by Roger Russell

The Internal Revenue Service is vulnerable to theft and impaired reliability of current financial information needed to make decisions, according to a General Accounting Office audit.

“Continued weaknesses expose the IRS to unnecessary risk of loss and increase taxpayer exposure to losses from financial crimes committed by individuals who inappropriately gain access to confidential personal information,” warned the GAO report.

The GAO report, issued as a follow up to its annual audit of IRS financial statements, makes recommendations to address any weaknesses and also addresses open weaknesses identified in previous audits. According to the report:

● The weaknesses in controls to safeguard taxpayer receipts and data, although short-term in nature, increase taxpayer exposure to losses from financial crimes.

● Of 98 recommendations related to financial management, the GAO is closing 20, while 78 remain open. Thirty-six of those were made during the past six months.

● The report also faults the IRS for the number of recommendations made over two years ago that haven’t yet been completed. It notes that the recommendations were considered “short term” when they were made, but have not yet been closed.

“After our audit is complete, we go through it and review what the IRS has done to address our recommendations from a prior year,” said Steven Sebastian, director of IRS financial management issues at the GAO and principal author of the report.

“The audit is conducted after the end of the fiscal year on September 30,” said Sebastian.  “We typically follow up in the spring and detail what the IRS has done in its follow up of our recommendations.”

The GAO conducted its first audit of the IRS’s financial statements in response to legislation passed in 1990, according to Sebastian.

Although the IRS continues to make progress in addressing property and equipment issues, the report said, a number of them can only be resolved through implementation of an integrated property management system. This won’t be done until March 2005, according to the IRS.

The report said that of 78 “still open” recommendations, the majority relate to one of two broad issues: a material weakness in the IRS’s property and equipment management, or a weakness in controls intended to safeguard taxpayer receipts and data.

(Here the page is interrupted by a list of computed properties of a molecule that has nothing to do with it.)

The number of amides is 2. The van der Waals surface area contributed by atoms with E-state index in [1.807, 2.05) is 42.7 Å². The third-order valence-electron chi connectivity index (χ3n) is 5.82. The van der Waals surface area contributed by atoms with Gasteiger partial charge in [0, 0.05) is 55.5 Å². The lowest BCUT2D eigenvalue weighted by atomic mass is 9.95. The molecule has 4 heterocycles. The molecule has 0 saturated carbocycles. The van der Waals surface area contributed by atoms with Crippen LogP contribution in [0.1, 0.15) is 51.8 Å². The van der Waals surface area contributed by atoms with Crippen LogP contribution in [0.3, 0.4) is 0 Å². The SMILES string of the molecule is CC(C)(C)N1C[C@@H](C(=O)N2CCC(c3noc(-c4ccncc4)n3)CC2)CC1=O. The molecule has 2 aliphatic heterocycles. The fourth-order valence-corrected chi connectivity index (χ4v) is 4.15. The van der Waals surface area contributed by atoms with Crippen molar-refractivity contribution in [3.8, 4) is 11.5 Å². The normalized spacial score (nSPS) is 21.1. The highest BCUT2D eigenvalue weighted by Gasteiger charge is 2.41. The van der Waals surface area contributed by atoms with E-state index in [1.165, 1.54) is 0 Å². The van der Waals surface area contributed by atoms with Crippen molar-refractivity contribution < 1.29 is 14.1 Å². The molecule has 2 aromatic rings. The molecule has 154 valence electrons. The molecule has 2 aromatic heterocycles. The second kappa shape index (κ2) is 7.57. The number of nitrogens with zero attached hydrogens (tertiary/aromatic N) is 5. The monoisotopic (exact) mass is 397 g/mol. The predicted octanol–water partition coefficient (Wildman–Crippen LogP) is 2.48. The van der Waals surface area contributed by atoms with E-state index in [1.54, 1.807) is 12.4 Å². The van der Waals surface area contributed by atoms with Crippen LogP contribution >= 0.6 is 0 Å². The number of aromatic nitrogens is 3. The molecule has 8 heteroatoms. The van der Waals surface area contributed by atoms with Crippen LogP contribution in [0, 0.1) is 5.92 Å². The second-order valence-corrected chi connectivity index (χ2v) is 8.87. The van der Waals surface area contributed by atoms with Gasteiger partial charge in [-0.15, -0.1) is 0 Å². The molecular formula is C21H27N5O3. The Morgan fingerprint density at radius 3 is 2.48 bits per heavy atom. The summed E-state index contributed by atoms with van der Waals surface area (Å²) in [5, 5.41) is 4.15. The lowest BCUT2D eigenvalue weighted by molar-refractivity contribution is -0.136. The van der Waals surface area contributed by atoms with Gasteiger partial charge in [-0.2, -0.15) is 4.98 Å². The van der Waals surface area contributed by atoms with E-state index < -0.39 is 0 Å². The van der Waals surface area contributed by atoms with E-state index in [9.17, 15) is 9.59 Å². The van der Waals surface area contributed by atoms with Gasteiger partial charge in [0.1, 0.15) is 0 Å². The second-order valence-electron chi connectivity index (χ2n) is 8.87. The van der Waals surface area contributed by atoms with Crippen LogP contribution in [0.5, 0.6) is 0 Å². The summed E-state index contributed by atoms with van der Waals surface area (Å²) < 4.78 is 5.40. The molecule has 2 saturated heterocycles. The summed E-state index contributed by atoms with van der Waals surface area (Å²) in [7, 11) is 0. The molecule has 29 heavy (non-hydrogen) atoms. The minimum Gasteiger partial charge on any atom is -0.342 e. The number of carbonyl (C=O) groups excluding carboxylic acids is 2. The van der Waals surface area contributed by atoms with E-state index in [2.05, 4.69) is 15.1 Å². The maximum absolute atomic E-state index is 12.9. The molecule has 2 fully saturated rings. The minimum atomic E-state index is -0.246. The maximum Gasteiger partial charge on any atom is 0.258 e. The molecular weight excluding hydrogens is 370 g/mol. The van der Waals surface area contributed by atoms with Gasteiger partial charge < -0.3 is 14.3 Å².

The majority of open recommendations address controls intended to safeguard taxpayer receipts and data. The GAO considers all of these to be short-term in nature. “For example,” it said, “lockbox banks with contracts to process taxpayer receipts continued to hire staff and allow them access to taxpayer receipts and data before the results of their fingerprint checks were received and approved, and the IRS was unable to ensure that the taxpayer receipts and data it receives are properly accounted for and safeguarded.”

A previous recommendation on offers-in-compromise processing recommended that the IRS monitor pending offers and require supervisors to follow up with staff to determine, within six months, whether to accept or reject the offer. The IRS has responded that the Centralized Offer in Compromise operation, which began in August 2001, has worked to reduce field inventory by 20,000 cases, and that performance is improving toward the goal of closing cases within six months.

The GAO isn’t the only watchdog with an eye on the IRS. Just last month, the IRS Oversight Board issued its own report, noting that the IRS was suffering from falling resources along with a rise in opportunities for manipulation and error in return processing. The Oversight Board, created by the Restructuring and Reform Act of 1998, called for greater resources for the IRS and a less complex tax system.

“The Oversight Board report looks at the state of IRS efforts to improve service to taxpayers, and concerns regarding declining enforcement trends,” said Sebastian. “The GAO is specifically concerned with weaknesses in financial management and steps [taken] to improve them.”

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